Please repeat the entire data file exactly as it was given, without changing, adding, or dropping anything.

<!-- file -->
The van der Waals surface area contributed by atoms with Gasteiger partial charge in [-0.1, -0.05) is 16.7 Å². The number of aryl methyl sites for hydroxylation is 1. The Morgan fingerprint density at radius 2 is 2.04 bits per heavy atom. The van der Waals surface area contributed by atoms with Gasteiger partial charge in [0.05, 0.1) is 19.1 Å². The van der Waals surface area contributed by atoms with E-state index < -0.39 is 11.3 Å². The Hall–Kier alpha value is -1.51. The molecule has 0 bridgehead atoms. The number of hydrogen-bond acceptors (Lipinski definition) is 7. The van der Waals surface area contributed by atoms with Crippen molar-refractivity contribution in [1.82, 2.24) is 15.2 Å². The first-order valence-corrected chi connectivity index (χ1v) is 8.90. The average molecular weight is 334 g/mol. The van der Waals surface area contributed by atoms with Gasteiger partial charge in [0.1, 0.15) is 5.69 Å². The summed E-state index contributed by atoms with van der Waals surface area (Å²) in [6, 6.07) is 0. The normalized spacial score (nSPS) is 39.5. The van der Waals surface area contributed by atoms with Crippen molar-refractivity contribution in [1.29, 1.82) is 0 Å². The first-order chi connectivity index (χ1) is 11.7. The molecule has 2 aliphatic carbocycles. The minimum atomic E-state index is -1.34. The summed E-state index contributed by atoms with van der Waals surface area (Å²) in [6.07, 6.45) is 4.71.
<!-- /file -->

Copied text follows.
The van der Waals surface area contributed by atoms with Gasteiger partial charge in [-0.1, -0.05) is 16.7 Å². The number of aryl methyl sites for hydroxylation is 1. The Morgan fingerprint density at radius 2 is 2.04 bits per heavy atom. The van der Waals surface area contributed by atoms with Gasteiger partial charge in [0.05, 0.1) is 19.1 Å². The van der Waals surface area contributed by atoms with E-state index < -0.39 is 11.3 Å². The Hall–Kier alpha value is -1.51. The molecule has 0 bridgehead atoms. The number of hydrogen-bond acceptors (Lipinski definition) is 7. The van der Waals surface area contributed by atoms with Crippen molar-refractivity contribution in [1.82, 2.24) is 15.2 Å². The first-order valence-corrected chi connectivity index (χ1v) is 8.90. The average molecular weight is 334 g/mol. The van der Waals surface area contributed by atoms with Gasteiger partial charge in [0.1, 0.15) is 5.69 Å². The summed E-state index contributed by atoms with van der Waals surface area (Å²) in [6, 6.07) is 0. The normalized spacial score (nSPS) is 39.5. The van der Waals surface area contributed by atoms with Crippen molar-refractivity contribution in [1.29, 1.82) is 0 Å². The first-order chi connectivity index (χ1) is 11.7. The molecule has 2 aliphatic carbocycles. The minimum atomic E-state index is -1.34. The summed E-state index contributed by atoms with van der Waals surface area (Å²) in [6.07, 6.45) is 4.71.